The 36c stamp was issued in 1987 celebrating 75th Grey Cup in Vancouver.
The Grey Cup is both the name of the championship of the Canadian Football League (CFL) and the name of the trophy awarded to the victorious team. It is Canada's largest annual sports and television event, regularly drawing a Canadian viewing audience of about 3 to 4 million individuals.
Like the Stanley Cup used in the National Hockey League, the Grey Cup is reused every year. This varies from other professional sports leagues, which make a new (but identical) trophy every season for the new champion. Similarly, the Grey Cup also has the name of the winning players, coaches, and management staff (President & General Manager) engraved on its chalice.
The Grey Cup was donated by the then Governor General of Canada, the Earl Grey, to recognize the top amateur rugby football team in Canada in 1909.
The 37c stamp was issued in 1988 commemorating Bluenose and Capt.Walters.
Bluenose was a Canadian fishing and racing schooner from Nova Scotia built in 1921. She was later commemorated by a replica Bluenose II built in 1963. A celebrated racing ship and hard-working fishing vessel, Bluenose became a provincial icon for Nova Scotia as well as important Canadian symbol in the 1930s. The name "bluenose" originated as a nick-name for Nova Scotians from as early as the late eighteenth century.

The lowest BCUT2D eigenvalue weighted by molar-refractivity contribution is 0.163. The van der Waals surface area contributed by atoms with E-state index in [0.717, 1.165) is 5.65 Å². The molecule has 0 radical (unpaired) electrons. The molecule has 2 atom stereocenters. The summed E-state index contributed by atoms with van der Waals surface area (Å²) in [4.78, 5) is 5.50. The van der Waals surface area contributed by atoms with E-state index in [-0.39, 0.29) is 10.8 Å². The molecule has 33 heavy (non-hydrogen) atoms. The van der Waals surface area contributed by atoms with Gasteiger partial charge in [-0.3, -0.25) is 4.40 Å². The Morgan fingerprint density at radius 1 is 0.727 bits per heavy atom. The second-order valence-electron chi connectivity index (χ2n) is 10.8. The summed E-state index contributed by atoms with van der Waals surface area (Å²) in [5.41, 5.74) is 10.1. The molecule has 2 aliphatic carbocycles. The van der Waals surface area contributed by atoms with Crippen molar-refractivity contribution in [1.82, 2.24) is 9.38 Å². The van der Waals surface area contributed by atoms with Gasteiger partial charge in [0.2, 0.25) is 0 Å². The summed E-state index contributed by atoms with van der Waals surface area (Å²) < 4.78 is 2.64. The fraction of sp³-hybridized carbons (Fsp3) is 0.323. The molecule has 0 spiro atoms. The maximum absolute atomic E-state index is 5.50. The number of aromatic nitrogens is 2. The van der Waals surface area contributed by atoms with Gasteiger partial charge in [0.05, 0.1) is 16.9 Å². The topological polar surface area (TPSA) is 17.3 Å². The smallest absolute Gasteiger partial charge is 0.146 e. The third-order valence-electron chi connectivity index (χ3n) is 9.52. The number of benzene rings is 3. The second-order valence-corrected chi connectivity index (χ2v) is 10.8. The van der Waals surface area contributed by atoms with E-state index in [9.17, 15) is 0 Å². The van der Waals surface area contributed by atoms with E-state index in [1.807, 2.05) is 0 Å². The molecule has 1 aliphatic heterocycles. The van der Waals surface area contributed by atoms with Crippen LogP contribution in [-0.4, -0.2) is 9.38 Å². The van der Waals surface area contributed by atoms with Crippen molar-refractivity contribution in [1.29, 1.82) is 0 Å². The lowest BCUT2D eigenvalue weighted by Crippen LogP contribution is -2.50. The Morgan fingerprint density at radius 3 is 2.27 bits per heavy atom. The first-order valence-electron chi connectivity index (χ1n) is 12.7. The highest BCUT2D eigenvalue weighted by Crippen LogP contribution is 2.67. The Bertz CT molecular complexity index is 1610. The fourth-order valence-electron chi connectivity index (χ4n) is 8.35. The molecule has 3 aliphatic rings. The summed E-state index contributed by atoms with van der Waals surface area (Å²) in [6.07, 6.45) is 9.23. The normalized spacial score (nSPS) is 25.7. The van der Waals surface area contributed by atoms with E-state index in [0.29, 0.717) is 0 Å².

Bluenose and her captain, Angus J. Walters of Lunenburg, were inducted into the Canadian Sports Hall of Fame in 1955, making her the first and only non-human CSHF inductee until 1960.
The next 37c stamp was also issued in 1988 commemorating Les Forges Du St.Maurice (1738-1883),Canada's 1st industrial complex.
Forges du Saint-Maurice ("St. Maurice Ironworks"), just outside of Trois-Rivières, Quebec, is one of Canada's national historic sites, and birthplace of the country's iron industry.
The forge started working in 1738 and remained in virtually continuous operation until closing. It employed about 100 craftsmen (most originally from Burgundy) and 300-400 labourers in production of forged and molded iron products, including pots, pans, and stoves. Director F. E. Cugnet went bankrupt in 1742, leading to a state takeover and handover to Britain after the Treaty of Paris.
From 1738 into the mid-1830s, the Forges were "the most technologically advanced ironworks in America", but had become the oldest operating blast furnace in North America, and far out of date,by the time it shut down for good in March 1883.
In 1973, Forges du Saint-Maurice became a national historic park. Archaeological research there continues.
The 57c stamp shows a Gold Medal of Vancouver 2010 Winter Olympics.